1. The petitioner in this petition, which is filed under Article 227 of the Constitution, are the Western India Paper & Board Mills Private Ltd., and they challenge the award made by the Industrial Tribunal in an industrial adjudication on a reference under the Industrial Disputes Act, 1947. Unfortunately respondent No. 1, viz., the Mumbai Mazdoor Sabha, which represents the workmen of the petitioner company, is not represented before us, and the petition has to be decided ex parte.
2. The workers raised demands which, amongst others, were in respect of a claim for additional compensatory payment for work done on Sundays and holidays in the form of double the daily wages for working on those days and a lunch allowance. As there was no conciliation between the parties, the parties made a joint application to the State Government for making a reference for adjudication of the dispute to the proper authorities. Reference was accordingly made by an order dated 7th May, 1964 to the Industrial Tribunal. A statement of claim was filed by the Union which contained, among other demands, demand No. 2 in respect of additional compensatory payment for work on Sundays and holidays. The petitioner filed a written statement in reply. In so far as this demand is concerned, the petitioner's defence was as follows :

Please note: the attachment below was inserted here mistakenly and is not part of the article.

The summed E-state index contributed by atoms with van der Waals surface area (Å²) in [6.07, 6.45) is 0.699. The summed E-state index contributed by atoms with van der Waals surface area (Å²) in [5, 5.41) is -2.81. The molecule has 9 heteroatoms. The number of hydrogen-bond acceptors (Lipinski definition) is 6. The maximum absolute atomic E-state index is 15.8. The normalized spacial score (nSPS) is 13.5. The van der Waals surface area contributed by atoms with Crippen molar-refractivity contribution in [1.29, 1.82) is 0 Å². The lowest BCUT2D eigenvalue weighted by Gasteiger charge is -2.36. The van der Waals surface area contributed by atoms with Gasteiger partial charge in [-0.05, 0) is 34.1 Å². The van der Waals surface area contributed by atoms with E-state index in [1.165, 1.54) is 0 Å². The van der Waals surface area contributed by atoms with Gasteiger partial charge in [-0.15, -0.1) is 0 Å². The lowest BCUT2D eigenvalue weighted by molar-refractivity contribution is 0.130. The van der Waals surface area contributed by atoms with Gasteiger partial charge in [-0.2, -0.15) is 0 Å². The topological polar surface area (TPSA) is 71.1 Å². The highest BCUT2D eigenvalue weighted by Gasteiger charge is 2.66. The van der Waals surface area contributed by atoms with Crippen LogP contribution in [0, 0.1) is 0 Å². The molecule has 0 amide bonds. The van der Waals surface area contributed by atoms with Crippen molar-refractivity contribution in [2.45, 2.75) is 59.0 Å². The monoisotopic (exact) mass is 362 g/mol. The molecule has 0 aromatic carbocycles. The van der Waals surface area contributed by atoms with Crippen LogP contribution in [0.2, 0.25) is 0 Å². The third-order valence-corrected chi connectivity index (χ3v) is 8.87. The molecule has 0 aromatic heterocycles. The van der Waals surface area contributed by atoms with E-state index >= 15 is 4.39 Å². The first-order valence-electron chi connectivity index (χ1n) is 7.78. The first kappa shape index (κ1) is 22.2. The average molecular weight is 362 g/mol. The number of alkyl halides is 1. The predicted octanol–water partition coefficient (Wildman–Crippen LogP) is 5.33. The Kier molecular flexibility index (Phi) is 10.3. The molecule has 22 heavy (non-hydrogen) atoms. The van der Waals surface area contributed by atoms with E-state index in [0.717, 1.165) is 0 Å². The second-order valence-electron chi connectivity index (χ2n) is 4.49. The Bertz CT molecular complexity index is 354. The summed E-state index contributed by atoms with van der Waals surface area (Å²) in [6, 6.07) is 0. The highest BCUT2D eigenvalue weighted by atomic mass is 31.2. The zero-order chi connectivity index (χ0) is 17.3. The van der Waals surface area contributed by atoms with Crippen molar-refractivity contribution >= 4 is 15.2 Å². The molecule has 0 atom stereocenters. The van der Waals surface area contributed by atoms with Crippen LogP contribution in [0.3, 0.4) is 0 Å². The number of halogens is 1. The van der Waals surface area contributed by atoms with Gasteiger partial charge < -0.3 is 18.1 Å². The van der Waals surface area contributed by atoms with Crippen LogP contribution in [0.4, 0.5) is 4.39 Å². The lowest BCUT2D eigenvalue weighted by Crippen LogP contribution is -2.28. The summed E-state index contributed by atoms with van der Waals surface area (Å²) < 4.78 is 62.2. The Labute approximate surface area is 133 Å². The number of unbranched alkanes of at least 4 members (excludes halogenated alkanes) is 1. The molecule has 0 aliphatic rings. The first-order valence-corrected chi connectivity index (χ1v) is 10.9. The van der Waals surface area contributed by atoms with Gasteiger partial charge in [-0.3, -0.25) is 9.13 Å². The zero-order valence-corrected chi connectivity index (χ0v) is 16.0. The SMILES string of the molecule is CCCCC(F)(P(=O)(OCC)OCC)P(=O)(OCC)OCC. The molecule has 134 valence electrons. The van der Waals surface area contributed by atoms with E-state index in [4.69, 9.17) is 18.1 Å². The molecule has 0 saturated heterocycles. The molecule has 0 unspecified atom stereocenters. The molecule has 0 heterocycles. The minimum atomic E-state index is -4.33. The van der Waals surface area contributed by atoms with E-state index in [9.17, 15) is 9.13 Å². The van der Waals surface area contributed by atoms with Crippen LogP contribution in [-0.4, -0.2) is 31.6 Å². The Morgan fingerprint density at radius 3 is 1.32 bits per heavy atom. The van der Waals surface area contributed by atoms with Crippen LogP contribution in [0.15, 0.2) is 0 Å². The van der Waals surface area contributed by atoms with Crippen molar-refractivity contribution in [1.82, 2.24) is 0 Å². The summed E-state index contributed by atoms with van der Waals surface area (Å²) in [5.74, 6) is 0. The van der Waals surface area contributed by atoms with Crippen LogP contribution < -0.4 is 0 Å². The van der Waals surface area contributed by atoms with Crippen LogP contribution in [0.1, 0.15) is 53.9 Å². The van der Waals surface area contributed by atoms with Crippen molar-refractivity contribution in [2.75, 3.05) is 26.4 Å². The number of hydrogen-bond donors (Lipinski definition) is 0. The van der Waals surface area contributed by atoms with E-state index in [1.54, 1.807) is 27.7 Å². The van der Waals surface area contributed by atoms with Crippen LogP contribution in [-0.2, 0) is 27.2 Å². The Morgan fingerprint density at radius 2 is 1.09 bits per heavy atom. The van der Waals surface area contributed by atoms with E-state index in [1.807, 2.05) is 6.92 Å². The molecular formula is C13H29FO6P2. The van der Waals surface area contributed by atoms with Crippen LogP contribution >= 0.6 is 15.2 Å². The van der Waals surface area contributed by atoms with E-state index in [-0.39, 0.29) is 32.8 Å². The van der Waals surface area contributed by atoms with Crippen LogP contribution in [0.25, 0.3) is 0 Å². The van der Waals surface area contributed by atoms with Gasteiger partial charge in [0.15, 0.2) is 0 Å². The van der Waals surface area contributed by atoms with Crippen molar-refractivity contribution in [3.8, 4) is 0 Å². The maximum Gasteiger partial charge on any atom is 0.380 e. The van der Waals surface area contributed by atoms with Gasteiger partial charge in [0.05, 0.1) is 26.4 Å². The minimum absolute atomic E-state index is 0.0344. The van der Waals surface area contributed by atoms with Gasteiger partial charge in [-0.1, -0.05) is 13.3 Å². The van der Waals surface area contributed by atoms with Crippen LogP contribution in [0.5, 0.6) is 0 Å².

'12. With reference to para 7 of the statement of claims, it is submitted that the Union has demanded additional compensatory payment for working on Sundays and bank holidays. The company perforce is compelled to work for all the days of the month and this practice is prevalent in this company since a very long time. It is submitted that the provisions of the Factories Act, 1948, do permit the company to take the work on Sundays from the workers and grant them compensatory holidays. It is submitted that there is nothing illegal or unjustified about taking work from the workers on Sundays and holidays. It is submitted that there is no inconvenience or hardship either caused or entailed on the workmen as the workmen are supposed to work six days or 48 hours in a week for which they are fully paid and there is no obligation on either side. It is submitted that element of compensation as alleged is absent as the workers are not made to work for all the 7 days in a week and not denied their weekly off. The only thing looking to the nature of the company done is that the workers are granted weekly offs by rotation instead of one fixed day. It is submitted that there is no justification for this demand and, therefore, this demand should be rejected.'